In the almost ten years I’ve been on Twitter, there’s been four major sport communities that I’ve found fascinating.
There’s Egg Bowl Twitter, which features the fans of both Mississippi State and Ole Miss, which is more venomous than what I’ve seen from Iron Bowl Twitter.
Braves Twitter, which I enjoyed pissing off during their time as a functioning baseball team, especially after the infamous Wild Card game in 2012.
Vol Twitter, who in 2017 led an uprising to stop Greg Schiano from being hired as the Tennessee football coach.
The fourth group, Saints Twitter, a group that I’ve had a love/hate relationship with over the years, is probably one of the most influential, if not knowledgeable NFL communities on Twitter. And while the team’s account ranks 18th among NFL teams in followers, the bonds that the members of Saints Twitter have forged over the years goes beyond the football season.
Recently, I had a chance to talk with several members of Saints Twitter about what makes our little black-and-gold village stand out from other NFL communities on Twitter.
The Beat Writer
“I worked for a smaller place in New England,” Nick Underhill said of his time covering the Patriots on Tuesday afternoon, “So we basically had to go out and find readers, which is easier because of Twitter. It just becomes embedded in your life.”
Underhill, who has covered the Saints since 2015 for the New Orleans Advocate, feels that Saints Twitter is more understanding with local reporters.
“I think Patriots Twitter did make me a better reporter,” he said, “But when I was covering them I used to be in fear of getting something wrong. If you mess up a scoop or even a story, they would be on you viciously. Here in New Orleans I think the people here are more understanding when it comes to local reporters. But I still operate like I could get ran out of town. I try to do everything I can to make sure it’s correct.”
If it wasn’t for the piano, Baton Rouge resident Kandace Richardson wouldn’t have fell in love with football.
“I was 11 years old and playing the piano when LSU took on Kentucky in 2002,” she said in an interview for Where Y’at Magazine in July, “I could see the TV from where I was sitting at. As soon as Devry Henderson caught that pass, my family and I began screaming at the top of our lungs. That’s what made me fall in love with the sport.”
Richardson, who traces her Saints fandom back to the Aaron Brooks era but didn’t begin following the NFL more intently until after Katrina, said that Saints Twitter is more like a family.
“I’ve met numerous people because of the Saints on this app. And we will rib anyone that comes for the Saints.”
“The first NFL game I went to was in 2005,” remembers Tre Potts, “The Saints took on the Detroit Lions in San Antonio and lost 13-12.”
A San Antonio native, Potts said that despite the loss, that game in the Alamodome stuck with him.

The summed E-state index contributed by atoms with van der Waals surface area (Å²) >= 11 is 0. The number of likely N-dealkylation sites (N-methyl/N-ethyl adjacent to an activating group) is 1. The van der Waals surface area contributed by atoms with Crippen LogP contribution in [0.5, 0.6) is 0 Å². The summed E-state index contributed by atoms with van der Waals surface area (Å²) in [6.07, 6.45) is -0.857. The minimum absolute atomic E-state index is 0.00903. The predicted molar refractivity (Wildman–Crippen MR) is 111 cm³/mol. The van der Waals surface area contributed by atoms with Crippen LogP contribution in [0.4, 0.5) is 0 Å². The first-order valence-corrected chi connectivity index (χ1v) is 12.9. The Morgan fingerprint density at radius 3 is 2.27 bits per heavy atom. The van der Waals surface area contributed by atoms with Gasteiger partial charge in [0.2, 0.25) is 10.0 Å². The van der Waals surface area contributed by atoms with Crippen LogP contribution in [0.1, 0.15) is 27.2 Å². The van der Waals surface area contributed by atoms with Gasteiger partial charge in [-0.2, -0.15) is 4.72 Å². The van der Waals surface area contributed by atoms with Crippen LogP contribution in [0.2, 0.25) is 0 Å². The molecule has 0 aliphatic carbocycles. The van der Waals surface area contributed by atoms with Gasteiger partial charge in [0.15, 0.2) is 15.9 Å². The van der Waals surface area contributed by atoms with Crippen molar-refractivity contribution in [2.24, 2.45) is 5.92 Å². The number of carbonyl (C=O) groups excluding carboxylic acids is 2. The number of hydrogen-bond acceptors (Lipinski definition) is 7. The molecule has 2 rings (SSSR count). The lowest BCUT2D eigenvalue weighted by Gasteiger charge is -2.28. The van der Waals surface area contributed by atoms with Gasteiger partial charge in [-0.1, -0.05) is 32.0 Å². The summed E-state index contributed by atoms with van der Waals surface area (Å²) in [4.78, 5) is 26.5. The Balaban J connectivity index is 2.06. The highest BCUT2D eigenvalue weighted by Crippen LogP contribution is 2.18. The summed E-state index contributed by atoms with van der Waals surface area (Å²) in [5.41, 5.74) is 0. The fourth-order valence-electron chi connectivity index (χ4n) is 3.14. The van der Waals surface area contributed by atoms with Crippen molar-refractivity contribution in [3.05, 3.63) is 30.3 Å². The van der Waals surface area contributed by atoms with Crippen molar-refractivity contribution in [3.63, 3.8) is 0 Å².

“They weren’t really good, but I wanted them to do well. Plus I had relatives scattered across Louisiana and Mississippi that were Saints fans.”
Now living in Corpus Christi, Texas, Potts said that the best thing about Saints Twitter is the passion the fans have.
“I always feel like we can have fun win or lose.”
The Loud Minority in Packers Country
For Wisconsin native Derek Devereaux, being a Saints fan in the middle of Packers country is almost similar to being a Republican on Chicago’s South Side, a loud minority in the majority.
“I come from a family of Packer fans,” he said, “When my brother and I used to play Madden, he would pick the Packers and I would pick the Saints. So it pretty much snowballed from there.”
For Devereaux, the best thing about Saints Twitter is the bond.
“I have friends who root for other teams and when they’re losing, they tend to break apart. It also helps that the team heavily connects with the fans.”
“My father is a 49ers fan,” said Saints fan Jen, “I was 10 or 11 when I told him I wasn’t a 49ers fan anymore. He hated the Saints for some reason and never let me forget that I switched teams. Plus I thought Bobby Hebert was hot.”
Now living in California, Jen, who goes by @Who_Dat_Jelleh on Twitter, says that being part of Saints Twitter is like being part of a family.
“We support each other, fight each other, but at the end of the day it’s all love.”
For Mike Effler, choosing a handle for his Twitter account wasn’t hard.
“I hate the Falcons as much in June as I do in November,” Effler said Wednesday, “So when I saw that there was a ‘Fuck David Stern’ handle, I created FuckTheFalcons.”
Effler, who created his account five months after the Saints’ historic Super Bowl win, said that because of Saints Twitter, he’s made friends for life.
“Twitter can shut down right now and I’ll have 10 friends for life. We mean this shit.”